Feature Article - Multicultural Tasmania - 100 years
Contributed by Hilary Lovibond Johnston, University of Tasmania
The concept of ‘culture’ in the sense of ‘multicultural’ may best be understood as describing shared systems of meanings, the myriad different elements of our lives that enable us as human beings to communicate with each other and to take part in society. A person may simultaneously be part of more than one culture, and the cultures with which he or she identifies will probably change over time. Used in this sense, ‘culture’ may be applied to groups within the community which are defined or delimited in different ways: Ferals or Goths may be considered cultures (often they are referred to as ‘sub-cultures’), while members of the deaf community who communicate in the sign language Auslan are also a recognisable cultural group.
Perhaps the most readily identifiable cultures within the Tasmanian community, however, are the Aboriginal community and the different ethnic communities represented in the State. It is to describe the participation of the members of these communities within the wider society that the term multiculturalism is most commonly used. To quote the office of Multicultural Affairs, ‘In a descriptive sense multicultural is simply a term which describes the cultural and ethnic diversity of contemporary Australia. We are, and will remain, a multicultural society.’
At the level of public policy, multiculturalism is a dynamic concept which has changed over time. Recently, the National Multicultural Advisory Council presented a report which advocates the retention of the term with the qualifying prefix ‘Australian’ and recommends a new definition. The underlying concept, however, remains the same. Today, multiculturalism is at a policy level accompanied by the concepts of cultural diversity and to a lesser extent, productive diversity (both terms which in a descriptive sense are very close to the meaning of multiculturalism cited above). We can therefore, with equal validity, describe Tasmanian society as multicultural or as culturally diverse.
While the ethnic composition of Tasmania’s population has shifted over time, as rates of migration from particular countries have increased and decreased, and community members have moved interstate or overseas, its diversity has increased markedly in the last 100 years. Multiculturalism, however, is about more than diversity. A truly multicultural society is one in which the principles of social justice ensure that people are treated equitably regardless of their national or ethnic origin, religion, language or gender, and in which divergent cultural identities can be maintained and celebrated, within an overarching framework of commitment to common values. Seen in this context, multiculturalism is enormously significant for those people who have migrated to Australia and settled in this State, as well as for the wider Tasmanian society.
Prior to the introduction of a policy of multiculturalism at a national level in the mid-1970s, Tasmania like the rest of Australia, espoused the view that migrants should, and indeed inevitably would, assimilate to the ‘Australian way of life’, which was understood as essentially British in its origins and aspirations. This expectation, which dominated the experience of non-British migrants in the years before the Second World War, was formalised from 1947 with the introduction of a settlement policy of assimilation aimed at ensuring the rapid absorption of all migrants into the dominant culture. Assimilation gave way to integration in the 1960s. However, little real change occurred. It was still generally believed that migrants would eventually shed their differences and ‘become Australian’.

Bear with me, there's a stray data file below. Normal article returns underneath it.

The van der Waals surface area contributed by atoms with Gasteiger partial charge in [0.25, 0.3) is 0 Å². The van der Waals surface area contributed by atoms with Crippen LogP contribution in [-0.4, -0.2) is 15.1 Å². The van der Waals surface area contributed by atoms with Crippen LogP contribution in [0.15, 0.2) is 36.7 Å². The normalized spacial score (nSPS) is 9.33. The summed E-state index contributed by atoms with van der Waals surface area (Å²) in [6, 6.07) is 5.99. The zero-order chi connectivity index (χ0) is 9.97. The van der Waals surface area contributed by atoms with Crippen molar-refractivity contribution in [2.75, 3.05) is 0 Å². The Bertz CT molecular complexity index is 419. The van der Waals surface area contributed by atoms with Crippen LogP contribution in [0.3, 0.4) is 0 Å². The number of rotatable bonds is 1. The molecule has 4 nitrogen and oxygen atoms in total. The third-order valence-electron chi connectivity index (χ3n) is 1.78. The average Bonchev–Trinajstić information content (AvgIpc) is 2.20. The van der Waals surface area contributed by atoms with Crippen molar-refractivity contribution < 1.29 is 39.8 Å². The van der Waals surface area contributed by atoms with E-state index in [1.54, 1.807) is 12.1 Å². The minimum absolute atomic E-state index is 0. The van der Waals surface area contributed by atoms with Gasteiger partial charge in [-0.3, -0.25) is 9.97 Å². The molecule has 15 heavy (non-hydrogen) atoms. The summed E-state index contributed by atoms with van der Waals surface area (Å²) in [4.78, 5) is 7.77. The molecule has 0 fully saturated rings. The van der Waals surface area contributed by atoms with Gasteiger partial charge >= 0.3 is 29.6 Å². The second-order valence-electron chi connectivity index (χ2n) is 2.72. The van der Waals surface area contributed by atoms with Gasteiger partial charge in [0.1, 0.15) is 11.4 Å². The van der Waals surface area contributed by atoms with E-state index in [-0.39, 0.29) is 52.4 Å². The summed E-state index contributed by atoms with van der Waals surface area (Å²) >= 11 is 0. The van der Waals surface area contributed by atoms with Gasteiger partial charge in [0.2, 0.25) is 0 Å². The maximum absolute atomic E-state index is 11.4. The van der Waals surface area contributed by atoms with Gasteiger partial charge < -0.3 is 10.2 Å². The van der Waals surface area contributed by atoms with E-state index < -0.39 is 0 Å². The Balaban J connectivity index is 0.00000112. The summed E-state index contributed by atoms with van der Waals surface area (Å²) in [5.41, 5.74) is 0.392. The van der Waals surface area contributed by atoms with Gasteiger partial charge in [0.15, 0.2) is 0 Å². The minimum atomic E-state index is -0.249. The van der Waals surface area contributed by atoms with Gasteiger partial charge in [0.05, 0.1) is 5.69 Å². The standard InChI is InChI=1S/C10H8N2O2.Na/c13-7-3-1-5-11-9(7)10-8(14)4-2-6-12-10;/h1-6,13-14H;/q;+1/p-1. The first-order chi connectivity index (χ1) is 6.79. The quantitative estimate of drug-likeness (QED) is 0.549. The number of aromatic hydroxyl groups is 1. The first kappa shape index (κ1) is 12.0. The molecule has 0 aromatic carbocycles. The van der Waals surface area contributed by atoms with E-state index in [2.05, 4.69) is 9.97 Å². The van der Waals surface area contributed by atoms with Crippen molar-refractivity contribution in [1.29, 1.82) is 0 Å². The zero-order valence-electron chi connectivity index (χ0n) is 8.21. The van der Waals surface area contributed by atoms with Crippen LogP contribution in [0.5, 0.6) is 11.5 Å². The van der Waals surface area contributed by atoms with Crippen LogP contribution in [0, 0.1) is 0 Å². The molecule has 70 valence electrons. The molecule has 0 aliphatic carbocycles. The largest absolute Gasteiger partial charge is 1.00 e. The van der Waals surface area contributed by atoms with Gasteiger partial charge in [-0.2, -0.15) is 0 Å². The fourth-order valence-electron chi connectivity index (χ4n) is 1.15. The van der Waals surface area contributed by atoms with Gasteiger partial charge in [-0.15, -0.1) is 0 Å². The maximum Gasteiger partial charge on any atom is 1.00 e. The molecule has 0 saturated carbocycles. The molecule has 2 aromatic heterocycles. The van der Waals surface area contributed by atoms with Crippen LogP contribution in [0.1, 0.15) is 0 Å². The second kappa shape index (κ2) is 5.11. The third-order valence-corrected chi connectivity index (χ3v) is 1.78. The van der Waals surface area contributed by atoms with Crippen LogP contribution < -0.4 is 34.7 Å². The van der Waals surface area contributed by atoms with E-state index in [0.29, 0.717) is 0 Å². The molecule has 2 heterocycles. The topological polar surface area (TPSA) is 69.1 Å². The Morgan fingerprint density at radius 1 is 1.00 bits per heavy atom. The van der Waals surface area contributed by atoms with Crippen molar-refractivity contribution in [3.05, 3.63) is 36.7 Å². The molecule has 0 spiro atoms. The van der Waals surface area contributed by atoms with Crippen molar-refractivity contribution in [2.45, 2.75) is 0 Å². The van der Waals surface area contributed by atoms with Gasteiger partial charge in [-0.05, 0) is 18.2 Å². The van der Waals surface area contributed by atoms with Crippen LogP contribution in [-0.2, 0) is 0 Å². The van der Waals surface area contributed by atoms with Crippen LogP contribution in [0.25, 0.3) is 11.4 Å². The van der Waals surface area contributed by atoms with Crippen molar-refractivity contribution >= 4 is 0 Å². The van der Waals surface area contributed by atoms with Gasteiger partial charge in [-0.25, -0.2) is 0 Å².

The significance of multiculturalism lies in its acknowledgment of and support for the retention of distinctive cultural elements, and its recognition of the fact that the wider society can embrace difference. Multiculturalism has brought with it an awareness of the special needs of some migrant groups, and an understanding that the provision of services such as Adult Migrant English and the funding of ethnic community workers benefit society as a whole.
Today, Tasmania has a wide range of services for migrants, including two Migrant Resource Centres, Adult Migrant English Services in four cities, English as a Second Language tuition for children at school, a counselling centre for survivors of torture and trauma, and interpreting and translating services.
Government organisations have Migrant Liaison Officers and provide information materials in community languages, while private sector business operators increasingly recognise the value of employing people from diverse cultural backgrounds. Numerous ethnic-specific organisations also exist within the State, catering for the particular needs of members of that ethnic group or community. As we approach the end of the century, these things are an integral part of Tasmanian life.
Multiculturalism has brought much to Tasmania. While its impact is often reckoned in terms of food, music and dance, multiculturalism is about much more than this. By constantly highlighting differences and reducing culture to these few tangible elements, this view of multiculturalism can result in individuals being defined by differences.
Multicultural Tasmania is a society in which all cultures are part of the mixture, not just those labelled ‘ethnic’ or ‘other’; multiculturalism includes the Tasmanian-born and the migrant from England or New Zealand together with people who identify as members of particular ethnic groups.
The many cultures represented in Tasmania have shared the meanings and values of their cultural backgrounds across all spheres of social interaction, broadening the definition of ‘Tasmanian’ and helping the State to take its place in the global community.
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